Go insanely fast - in any season
CALGARY, Alberta - Just listening to the description of what bobsleigh riders at Canada Olympic Park have in store for them made my stomach flip.
"There are 14 corners," said the guide at the 1988 Winter Olympics track. "The first three are nice little corners, then you get into corner four, where there's lots of speed and pressure, then five, six, and seven all come together and in eight you get to rest."
The "rest" lasts a few seconds before riders hit the "Kreisel corner." Kreisel is German for "spinning top," which should tell you something. Finally after corner 14 "you get the long finish."
"The best way to describe it is like a whip," said employee Matthew Spataroa, a Melbourne transplant. "Afterward people say 'Never again,' or 'Where do I sign up next?' "
Instead, I was on the park's stress-free Olympic Odyssey Tour, an audio tour that takes visitors through the 206-acre park.
While it has been decades since Calgary hosted the Winter Games, the site has become a huge all-season draw as well as a training center for athletes. Next year, Vancouver hosts the XXI Winter Games, practically next door in British Columbia. The Calgary Olympic Development Association, which owns and oversees the park, last year launched a $276 million expansion of the training facilities. The centerpiece of the project is a new state-of-the-art sports complex that includes four hockey rinks, a gymnasium, and a high-performance fitness center.
The park draws about a million visitors, making it Alberta's second-largest tourist attraction after the Rocky Mountains. Many only sightsee, which could include the audio tour, a look at the Olympic Hall of Fame and Museum, and a glass elevator ride to the top of the ski jump tower. At 296 feet, it's the highest vantage point in the city. From there you can see all of Calgary and the Canadian Rockies an hour north.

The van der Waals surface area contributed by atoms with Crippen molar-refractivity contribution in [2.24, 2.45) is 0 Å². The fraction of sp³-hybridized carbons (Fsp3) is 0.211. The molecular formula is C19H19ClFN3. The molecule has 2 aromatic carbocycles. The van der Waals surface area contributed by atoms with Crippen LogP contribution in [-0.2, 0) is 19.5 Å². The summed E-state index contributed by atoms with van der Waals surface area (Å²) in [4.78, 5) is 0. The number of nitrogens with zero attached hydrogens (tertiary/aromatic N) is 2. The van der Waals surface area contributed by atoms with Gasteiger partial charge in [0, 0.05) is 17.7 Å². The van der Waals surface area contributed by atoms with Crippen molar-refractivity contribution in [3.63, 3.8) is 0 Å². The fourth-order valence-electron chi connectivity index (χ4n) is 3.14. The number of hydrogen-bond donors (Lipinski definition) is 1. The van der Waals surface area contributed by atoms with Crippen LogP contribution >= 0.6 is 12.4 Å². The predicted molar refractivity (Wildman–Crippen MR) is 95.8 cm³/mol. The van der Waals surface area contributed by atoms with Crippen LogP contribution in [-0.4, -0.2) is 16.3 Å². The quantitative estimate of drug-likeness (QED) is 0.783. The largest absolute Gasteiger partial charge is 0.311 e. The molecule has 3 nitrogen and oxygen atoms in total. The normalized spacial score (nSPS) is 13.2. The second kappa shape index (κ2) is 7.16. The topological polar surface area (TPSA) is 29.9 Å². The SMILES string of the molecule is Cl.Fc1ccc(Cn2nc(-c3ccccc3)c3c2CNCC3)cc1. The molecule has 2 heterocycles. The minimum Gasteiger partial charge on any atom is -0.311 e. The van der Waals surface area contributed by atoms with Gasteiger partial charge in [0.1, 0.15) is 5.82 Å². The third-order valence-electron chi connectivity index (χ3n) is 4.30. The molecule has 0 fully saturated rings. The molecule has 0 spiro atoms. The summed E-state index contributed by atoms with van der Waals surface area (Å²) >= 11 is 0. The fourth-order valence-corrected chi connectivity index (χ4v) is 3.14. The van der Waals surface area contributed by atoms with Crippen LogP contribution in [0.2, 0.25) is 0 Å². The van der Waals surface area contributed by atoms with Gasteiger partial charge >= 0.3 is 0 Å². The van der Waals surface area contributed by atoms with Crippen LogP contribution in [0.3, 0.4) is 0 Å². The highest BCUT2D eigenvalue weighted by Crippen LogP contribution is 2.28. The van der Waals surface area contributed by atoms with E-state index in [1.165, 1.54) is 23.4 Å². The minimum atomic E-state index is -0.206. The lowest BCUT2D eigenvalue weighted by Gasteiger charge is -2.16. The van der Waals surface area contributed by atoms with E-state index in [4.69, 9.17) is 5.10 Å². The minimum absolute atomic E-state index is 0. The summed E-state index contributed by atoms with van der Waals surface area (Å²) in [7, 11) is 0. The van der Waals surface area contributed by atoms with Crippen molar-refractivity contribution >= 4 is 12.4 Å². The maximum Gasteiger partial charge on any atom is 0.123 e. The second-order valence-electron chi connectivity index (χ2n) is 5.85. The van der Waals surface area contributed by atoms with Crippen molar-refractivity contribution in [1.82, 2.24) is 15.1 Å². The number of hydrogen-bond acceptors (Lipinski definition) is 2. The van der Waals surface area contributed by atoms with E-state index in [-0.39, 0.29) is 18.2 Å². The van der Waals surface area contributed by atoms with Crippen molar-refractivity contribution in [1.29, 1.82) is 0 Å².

From the tower's observation deck, you can board the Skyline at the Park, a zipline ride designed to simulate the feeling of ski jumping. The gnarliest of the three ziplines is 1,640 feet long with a vertical drop of more than 328 feet at speeds up to 87 miles per hour. That's like falling from a 25-story building.
Or you can just watch. The ziplines, which opened in 2007, are year-round; most other outdoor activities are seasonal. In winter, about 300,000 people visit to ski and snowboard. Competitions are held on the ski jumps, moguls, and a half-pipe said to be the largest in the world. It has a 22-foot radius and a slope pitch of 17.5 degrees. Lessons are available for skiers and boarders, and equipment can be rented.
When the snow melts, the area turns into a giant mountain-bike park, featuring about 16 miles of single and open track trails, an obstacle course, a trials park, beginning BMX track, and free-ride stunts. There are lessons, clinics, camps, race leagues, and rentals.
New to the slopes last summer was Z-Trip. It's a zorbing ride, where up to two people are strapped inside an 11-by-11-foot clear, inflated ball and get bounced down a hill. There's also a water version, with riders getting sloshed about.
Indoors, I visited the Hall of Fame and Museum, two floors of exhibits containing artifacts highlighting Canada's participation in the Winter Olympics since they began in 1924, including a collection of Olympic torches and antique ski equipment and clothing. Flags on display represent each of the nations that competed in Calgary.
At the Ice House, where indoor luge rides are offered in the summer, I explored the track and equipment on display. The audiotape narration was fascinating, a mix of information coupled with sounds of lugers.
Meanwhile I was lucky enough to happen upon Calgarian Herb Kruschke and his son Peter, 7. They were waiting for Peter's brother, Jack, 13, who had just finished a race with Canada's Olympic luge development program.
"I got the chance to go on the tourist luge last year to see what it was like and it was super fun," Herb Kruschke said.
Diane Daniel can be reached at firstname.lastname@example.org.